Review of Christopher Mole 'Attention is Cognitive Unison: An Essay in Philosophical Psychology' [Book Review]
David Bourget (Western Ontario)
David Chalmers (ANU, NYU)
Rafael De Clercq
Ezio Di Nucci
Jonathan Jenkins Ichikawa
Jack Alan Reynolds
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A relatively detailed review (~ 4000 words) of Christopher Mole's (2010) book "Attention is Cognitive Unison". I suggest that Mole makes a good case against many types of reductivist accounts of attention, using the right kind of methodology. Yet, I argue that his adverbialist theory is not the best articulation of the crucial anti-reductivist insight. The distinction between adverbial and process-first phenomena he draws remains unclear, anti-reductivist process theories can escapte his arguments, and finally I provide an argument for why no personal level adverbialism can provide a complete and unified theory of attention. Despite my disagreements, I have learned a lot from engaging with Mole's book. It's a central contribution to the new philosophical literature on attention.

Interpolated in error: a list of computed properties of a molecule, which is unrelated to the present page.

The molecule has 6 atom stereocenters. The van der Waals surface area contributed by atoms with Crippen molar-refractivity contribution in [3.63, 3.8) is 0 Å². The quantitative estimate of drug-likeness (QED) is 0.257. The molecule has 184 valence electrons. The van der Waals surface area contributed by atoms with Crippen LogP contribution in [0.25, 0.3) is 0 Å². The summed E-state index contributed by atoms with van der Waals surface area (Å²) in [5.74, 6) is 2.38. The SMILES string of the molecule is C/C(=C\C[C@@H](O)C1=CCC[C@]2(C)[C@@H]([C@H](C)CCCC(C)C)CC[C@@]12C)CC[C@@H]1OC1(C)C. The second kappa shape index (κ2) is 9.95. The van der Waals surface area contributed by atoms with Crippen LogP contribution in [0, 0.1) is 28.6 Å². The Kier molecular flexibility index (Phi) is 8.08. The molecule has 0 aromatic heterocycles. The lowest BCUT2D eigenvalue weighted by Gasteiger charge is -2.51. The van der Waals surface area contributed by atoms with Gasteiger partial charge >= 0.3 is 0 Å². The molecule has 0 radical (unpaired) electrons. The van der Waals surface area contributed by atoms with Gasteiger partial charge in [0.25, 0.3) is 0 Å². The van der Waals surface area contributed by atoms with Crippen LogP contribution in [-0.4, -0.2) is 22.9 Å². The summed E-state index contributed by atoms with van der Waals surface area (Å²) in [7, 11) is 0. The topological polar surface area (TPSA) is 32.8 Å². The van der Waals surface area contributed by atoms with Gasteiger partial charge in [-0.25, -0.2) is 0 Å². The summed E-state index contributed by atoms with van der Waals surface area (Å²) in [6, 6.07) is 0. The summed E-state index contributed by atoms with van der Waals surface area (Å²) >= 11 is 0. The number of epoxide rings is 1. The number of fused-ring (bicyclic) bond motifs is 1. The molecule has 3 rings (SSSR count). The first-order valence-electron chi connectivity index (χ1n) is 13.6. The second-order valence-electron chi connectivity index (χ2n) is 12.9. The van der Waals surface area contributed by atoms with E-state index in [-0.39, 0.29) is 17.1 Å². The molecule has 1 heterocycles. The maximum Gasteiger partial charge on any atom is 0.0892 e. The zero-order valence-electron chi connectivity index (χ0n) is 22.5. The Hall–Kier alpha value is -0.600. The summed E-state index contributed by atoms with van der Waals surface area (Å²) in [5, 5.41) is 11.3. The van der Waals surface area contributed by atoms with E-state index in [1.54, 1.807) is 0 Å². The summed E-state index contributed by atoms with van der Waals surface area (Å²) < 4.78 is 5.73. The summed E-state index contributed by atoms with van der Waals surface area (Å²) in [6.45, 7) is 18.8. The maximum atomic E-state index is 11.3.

|Keywords||Attention Processes Adverbial Unison|
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Citations of this work BETA
Zachary C. Irving (2016). Mind-Wandering is Unguided Attention: Accounting for the “Purposeful” Wanderer. Philosophical Studies 173 (2):547-571.
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